It’s my second conference presentation. Ever. I’m seated between two other women—one, a PhD candidate at a tony East Coast institution; the other, a full professor and virtual expert on my topic. We were placed in the largest of the four conference rooms, and it’s mostly full. Curses. I thank the conference gods we’re allowed to sit during our speech. And that I brought a PowerPoint. ("If you'll all just take a look at this shiny picture instead of at me . . .")
Public speaking has, throughout my life, been the bane of my academic existence. As the hour of reckoning approaches, my stomach inevitably begins to dance and my palms get sweaty. I totter between the conviction that everything, as it always has been, will be fine, and the terror that this, yes this, is the time when I will finally, completely go to pieces in front of a large group of people. Maybe I’ll forget the words and do a dance, or worse, run from the room. (Fight or flight.)
I’ve always admired women and men who are gifted public speakers. There’s such an element of performance to it: a combination of confidence, conviction, and drama. Remembering my own shortcomings in these areas, of which I am painfully aware, I love to look up to this particular historical woman of the day for inspiration.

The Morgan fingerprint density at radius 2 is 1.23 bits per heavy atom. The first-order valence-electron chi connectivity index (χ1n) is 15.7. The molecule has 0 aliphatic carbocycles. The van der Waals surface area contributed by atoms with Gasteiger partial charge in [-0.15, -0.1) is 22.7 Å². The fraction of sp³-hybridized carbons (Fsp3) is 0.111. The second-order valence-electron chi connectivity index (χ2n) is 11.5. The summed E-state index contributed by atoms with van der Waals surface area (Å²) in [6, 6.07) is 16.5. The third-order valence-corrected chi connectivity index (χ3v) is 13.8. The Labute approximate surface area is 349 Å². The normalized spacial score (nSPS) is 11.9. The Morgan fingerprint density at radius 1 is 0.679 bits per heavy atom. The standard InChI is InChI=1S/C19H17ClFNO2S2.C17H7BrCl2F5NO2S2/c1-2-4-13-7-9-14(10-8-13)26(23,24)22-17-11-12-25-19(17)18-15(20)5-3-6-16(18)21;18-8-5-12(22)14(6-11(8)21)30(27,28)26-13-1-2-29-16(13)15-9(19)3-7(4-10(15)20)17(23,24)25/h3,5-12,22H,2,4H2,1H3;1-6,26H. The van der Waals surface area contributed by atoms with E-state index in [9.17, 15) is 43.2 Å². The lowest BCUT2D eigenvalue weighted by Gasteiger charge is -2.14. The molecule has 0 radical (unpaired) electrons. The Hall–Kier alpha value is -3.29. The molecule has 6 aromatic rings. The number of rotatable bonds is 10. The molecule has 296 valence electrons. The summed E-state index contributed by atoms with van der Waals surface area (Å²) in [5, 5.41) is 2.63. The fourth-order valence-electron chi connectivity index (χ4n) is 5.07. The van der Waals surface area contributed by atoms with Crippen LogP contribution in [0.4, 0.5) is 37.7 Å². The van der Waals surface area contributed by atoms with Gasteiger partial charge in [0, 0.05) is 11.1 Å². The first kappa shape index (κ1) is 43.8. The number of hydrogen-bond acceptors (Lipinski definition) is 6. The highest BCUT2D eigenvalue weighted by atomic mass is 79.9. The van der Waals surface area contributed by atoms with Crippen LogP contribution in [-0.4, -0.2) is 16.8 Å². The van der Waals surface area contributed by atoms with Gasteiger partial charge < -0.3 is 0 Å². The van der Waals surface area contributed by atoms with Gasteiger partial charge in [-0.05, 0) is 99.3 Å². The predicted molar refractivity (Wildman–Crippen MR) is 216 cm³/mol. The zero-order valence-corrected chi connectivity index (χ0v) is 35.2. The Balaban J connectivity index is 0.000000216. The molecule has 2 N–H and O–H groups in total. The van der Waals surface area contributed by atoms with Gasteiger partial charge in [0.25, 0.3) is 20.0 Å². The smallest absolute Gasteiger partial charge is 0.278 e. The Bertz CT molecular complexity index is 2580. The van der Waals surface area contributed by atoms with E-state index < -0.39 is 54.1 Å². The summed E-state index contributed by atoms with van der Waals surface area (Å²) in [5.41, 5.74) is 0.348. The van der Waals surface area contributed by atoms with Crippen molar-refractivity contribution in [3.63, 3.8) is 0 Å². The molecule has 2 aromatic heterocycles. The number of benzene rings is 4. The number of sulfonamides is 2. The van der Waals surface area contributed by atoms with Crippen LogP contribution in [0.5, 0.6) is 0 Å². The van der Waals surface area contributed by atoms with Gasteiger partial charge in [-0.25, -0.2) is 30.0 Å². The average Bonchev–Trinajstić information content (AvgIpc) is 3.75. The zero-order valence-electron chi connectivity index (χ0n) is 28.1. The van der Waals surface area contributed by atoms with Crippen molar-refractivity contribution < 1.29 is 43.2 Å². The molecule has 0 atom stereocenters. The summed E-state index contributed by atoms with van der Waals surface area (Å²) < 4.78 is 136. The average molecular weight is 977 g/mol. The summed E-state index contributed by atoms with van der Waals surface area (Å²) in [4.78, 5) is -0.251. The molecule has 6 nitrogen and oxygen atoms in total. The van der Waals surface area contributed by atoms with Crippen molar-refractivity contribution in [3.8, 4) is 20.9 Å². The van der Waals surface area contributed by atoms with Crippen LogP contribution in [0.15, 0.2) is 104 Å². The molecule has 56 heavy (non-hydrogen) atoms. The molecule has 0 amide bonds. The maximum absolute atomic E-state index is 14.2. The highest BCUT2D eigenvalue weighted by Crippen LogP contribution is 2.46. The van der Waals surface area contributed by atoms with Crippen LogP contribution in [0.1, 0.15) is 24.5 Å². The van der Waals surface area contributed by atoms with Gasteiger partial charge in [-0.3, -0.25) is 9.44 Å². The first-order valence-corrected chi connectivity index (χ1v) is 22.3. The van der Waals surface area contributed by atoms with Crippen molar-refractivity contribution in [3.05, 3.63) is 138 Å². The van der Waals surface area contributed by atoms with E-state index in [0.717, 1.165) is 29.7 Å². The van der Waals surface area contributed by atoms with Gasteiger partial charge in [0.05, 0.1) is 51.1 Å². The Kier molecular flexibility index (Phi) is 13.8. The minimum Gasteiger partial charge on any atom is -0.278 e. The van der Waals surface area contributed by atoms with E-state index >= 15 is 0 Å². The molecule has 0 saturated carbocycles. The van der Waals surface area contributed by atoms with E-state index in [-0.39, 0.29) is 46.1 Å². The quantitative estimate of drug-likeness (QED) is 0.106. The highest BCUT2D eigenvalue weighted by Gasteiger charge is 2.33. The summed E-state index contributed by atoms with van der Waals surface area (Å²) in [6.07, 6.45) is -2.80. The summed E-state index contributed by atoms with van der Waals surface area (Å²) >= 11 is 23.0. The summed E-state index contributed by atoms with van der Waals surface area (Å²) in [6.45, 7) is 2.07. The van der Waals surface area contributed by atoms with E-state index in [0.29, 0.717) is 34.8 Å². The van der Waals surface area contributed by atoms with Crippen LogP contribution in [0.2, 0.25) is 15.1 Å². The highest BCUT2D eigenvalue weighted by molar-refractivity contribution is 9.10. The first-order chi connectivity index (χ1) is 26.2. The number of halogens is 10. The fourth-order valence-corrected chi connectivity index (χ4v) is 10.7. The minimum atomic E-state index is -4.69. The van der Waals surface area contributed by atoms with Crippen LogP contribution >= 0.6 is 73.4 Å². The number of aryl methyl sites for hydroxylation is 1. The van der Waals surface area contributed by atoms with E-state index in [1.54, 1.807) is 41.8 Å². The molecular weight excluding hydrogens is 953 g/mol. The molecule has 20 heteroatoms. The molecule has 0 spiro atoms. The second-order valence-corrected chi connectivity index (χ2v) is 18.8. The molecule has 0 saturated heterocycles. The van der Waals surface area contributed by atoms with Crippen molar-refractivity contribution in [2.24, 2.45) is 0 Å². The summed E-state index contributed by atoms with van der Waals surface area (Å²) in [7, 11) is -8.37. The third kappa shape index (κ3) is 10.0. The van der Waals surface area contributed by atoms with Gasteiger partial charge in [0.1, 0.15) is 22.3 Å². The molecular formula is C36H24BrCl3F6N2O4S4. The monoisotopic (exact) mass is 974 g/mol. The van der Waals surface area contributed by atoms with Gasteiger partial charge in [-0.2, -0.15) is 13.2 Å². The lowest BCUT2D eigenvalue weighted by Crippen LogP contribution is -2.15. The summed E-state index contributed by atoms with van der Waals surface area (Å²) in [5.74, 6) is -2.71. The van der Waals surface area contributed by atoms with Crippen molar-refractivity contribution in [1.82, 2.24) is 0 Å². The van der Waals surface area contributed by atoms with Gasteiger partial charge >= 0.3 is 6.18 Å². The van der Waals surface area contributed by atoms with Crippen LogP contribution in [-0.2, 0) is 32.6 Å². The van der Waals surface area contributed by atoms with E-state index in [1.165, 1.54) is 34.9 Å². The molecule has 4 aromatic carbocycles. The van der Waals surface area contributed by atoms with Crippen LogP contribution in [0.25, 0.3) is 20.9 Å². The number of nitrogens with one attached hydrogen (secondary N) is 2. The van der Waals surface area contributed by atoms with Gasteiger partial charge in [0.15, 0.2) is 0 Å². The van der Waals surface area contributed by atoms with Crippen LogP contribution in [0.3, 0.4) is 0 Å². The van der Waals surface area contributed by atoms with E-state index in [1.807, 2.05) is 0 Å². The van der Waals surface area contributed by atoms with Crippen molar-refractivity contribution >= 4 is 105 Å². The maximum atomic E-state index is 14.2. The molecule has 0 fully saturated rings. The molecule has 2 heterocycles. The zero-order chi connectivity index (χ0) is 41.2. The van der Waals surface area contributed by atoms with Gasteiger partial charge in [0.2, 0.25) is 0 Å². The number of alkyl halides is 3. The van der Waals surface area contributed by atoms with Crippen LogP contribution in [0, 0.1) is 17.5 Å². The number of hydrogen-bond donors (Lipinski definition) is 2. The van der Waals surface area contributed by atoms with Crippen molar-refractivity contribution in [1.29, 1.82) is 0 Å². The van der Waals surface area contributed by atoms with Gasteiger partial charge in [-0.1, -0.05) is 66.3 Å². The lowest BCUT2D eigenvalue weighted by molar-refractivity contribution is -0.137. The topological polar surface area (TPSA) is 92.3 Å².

The incomparable Emma Goldman was born and raised in the Russian Empire, in present-day Lithuania, to an Orthodox Jewish family. In 1885, at the age of sixteen, she emigrated to the United States—already a veteran of a radical student circle in St. Petersburg, her political career would take root in the midst of the labor and anarchy movements of urban America.
It’s difficult to enumerate all the causes Goldman fought for: anarchism, socialism, workers’ rights, immigrants’ rights, free love, birth control. She sought to address the social evils that resulted from a rapidly industrializing, urbanizing America, as around her the rich got richer, the poor got poorer, and the robber barons got like super crazy insane stupid rich. Today this struggle, while tiresome, seems timeless; in the late 1800s and early 1900s, I imagine that it was also terrifying. The America we know---messy, diverse, capitalist, benevolent, unjust---was being born, and these struggles were its birthing pains.
Goldman typically sided with the underdog, railing against the inequalities of American society and the injustice of those in power. Her fights met with various degrees of success. But whatever her cause, one thing you could say about Goldman: she could speak.
Her speeches were famous, or infamous, depending what side of turn-of-the-century politics you were on. She toured the country giving her special brand of fiery talks that indicted the industrialists, the politicians, and the very structures of capitalism, and incited the working class, the women, the underprivileged to action. As writer Vivian Gornick puts it in "Love and Anarchy" (Chronicle of Higher Education 58:10):